New York City Mayor Bill de Blasio found an impressively spooky combination of words late Tuesday night.
“My message to the Jewish community, and all communities, is this simple: the time for warnings has passed,” he tweeted soon after taking part in breaking up a public funeral of an Orthodox rabbi in Brooklyn that had broken social distancing rules.
The tweet has spiraled out Wednesday, with some in and out of the city accusing de Blasio of anti-Semitism in specifically calling out the city’s Jews and blaming a community of over 1 million for the dangerous actions of some 2,000. The Republican Jewish Coalition said the mayor’s tweet “encourages and foments anti-Semitism.” Wednesday morning brought an increasingly familiar online horror: the trending Twitter trifecta.
(In case you have doubts on this point, it has never in recorded history been good news for Jews when “Jews” is trending.)
It’s easy to see why people are concerned by de Blasio’s tweet. New York City’s Hasidic community has been hit especially hard by the coronavirus, with some 700 people in the community dead in the New York area. And rather than being broadly oblivious to the disease, thousands of Orthodox Jews have volunteered to donate the antibodies in their blood plasma. The suggestion of specific blame for the virus’s spread comes as there have been early reports of increased anti-Semitism in the US and around the world during the pandemic.
But the broad attacks on the mayor merit a correction. Bill de Blasio, regardless of what the president’s eldest son and others who enjoy punching down at the oft-punched mayor suggest, is not anti-Semitic. He’s clumsy, and reflective of the frequently well-intentioned but dangerous thinking about Jews that has become increasingly popular in American politics.
De Blasio has kept a tight relationship with New York City’s ultra-Orthodox Jewish community, which is a powerful voting bloc in the city. That community, some of which he represented as a member of the City Council, has had an outsized role in his political career, helping him win his first mayoral election in 2013. When he ran for president last year (I swear he really did that), de Blasio leaned on the city’s ultra-Orthodox community for donations to try and keep him in the primary debates.
That closeness has resulted in a series of controversies since de Blasio’s been mayor. One sect of the ultra-Orthodox Satmars in Williamsburg, Brooklyn, endorsed de Blasio’s mayoral bid under the belief that he would roll back a city health regulation limiting a religious circumcision practice. Since he’s been mayor, the back-and-forth over those regulations has been at times dramatic, as infants’ health has been put at risk. A city investigation report found last year that de Blasio had used “political horse-trading” to hold off on an investigation into the quality of Orthodox yeshiva schools, schools he has helped get city-funded security.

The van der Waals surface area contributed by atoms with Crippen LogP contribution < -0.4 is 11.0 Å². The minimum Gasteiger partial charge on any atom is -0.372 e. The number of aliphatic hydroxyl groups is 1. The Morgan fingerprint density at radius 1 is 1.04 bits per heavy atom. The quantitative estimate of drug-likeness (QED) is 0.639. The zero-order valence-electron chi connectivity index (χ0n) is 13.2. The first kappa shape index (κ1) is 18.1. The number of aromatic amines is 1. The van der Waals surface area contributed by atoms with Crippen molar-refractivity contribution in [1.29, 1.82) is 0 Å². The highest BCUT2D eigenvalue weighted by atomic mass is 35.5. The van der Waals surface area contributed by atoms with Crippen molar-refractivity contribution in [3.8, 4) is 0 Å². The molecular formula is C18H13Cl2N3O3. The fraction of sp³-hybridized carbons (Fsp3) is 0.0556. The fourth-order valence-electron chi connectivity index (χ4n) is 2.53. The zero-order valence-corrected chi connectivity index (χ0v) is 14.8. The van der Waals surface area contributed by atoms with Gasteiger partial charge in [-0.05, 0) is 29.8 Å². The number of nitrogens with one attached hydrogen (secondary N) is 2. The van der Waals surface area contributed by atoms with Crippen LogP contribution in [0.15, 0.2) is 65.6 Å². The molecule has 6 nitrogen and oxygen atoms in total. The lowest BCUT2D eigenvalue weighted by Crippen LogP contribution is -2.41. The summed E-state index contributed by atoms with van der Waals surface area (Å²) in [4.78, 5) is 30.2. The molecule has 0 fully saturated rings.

The NYPD acknowledged Wednesday that they had talked with leaders of Rabbi Chaim Mertz’s synagogue soon after his death, before the community prepared funeral plans that they believed would be in line with city guidelines. De Blasio, if anything, has given elements of the city’s ultra-Orthodox community unparalleled freedom, sway, and access to power over the last six years. You could forgive the thousands who came out to mourn a rabbi in Williamsburg on Tuesday night for thinking they’d be able to honor his life without city interruption based on that precedent.
“This is a community I love,” de Blasio said at a news conference Wednesday, when asked if the Jewish community in Williamsburg deserved an apology for being singled out. “This is a community I have spent a lot of time working with closely. And if you saw anger and frustration, you’re right. I spoke out of real distress that people’s lives were in danger before my eyes. And I was not going to tolerate it.”
What de Blasio has done, though, is inelegantly smash together a broad and diverse population and define them narrowly.
If you’re part of (or just familiar with) New York City’s large reformed Jewish community, you may have a pretty clear sense of what de Blasio means by “the Jewish community,” a not atypical reference to the city’s most religious. But even though it may not always feel this way, Twitter isn’t exclusively a New York City thing, and the mayor’s tweets carry out beyond the boroughs. The distinctions among Jewish communities — including among ultra-Orthodox communities — that are obvious on the street in New York are not obvious in much of the rest of the country or world. De Blasio, after years spent building political relationships with and representing New York's Jews, knows those distinctions.
American Jews are increasingly used to this kind of catch-all treatment. President Trump is dedicated to the tactic, painting “real” Jews as having but one opinion about Israel (it is, always, good) when large numbers of individual Jews contain contradictory opinions about Israel just within themselves (it is known). In other areas of US politics, Jews are portrayed as broadly left-wing, sprouted from a legacy of radicalism in the 20th century, despite the existence of a growing and insular Orthodox community that is largely removed from day-to-day national politics. The history here of Jews as a misbehaving or powerful monolith quickly becomes dicey, which no one really needs reminding of.
It’s tempting to not want to read too much into a few words in a tweet. But the last few years have given us a near-daily reminder that words in tweets can matter. An inartful few words can linger.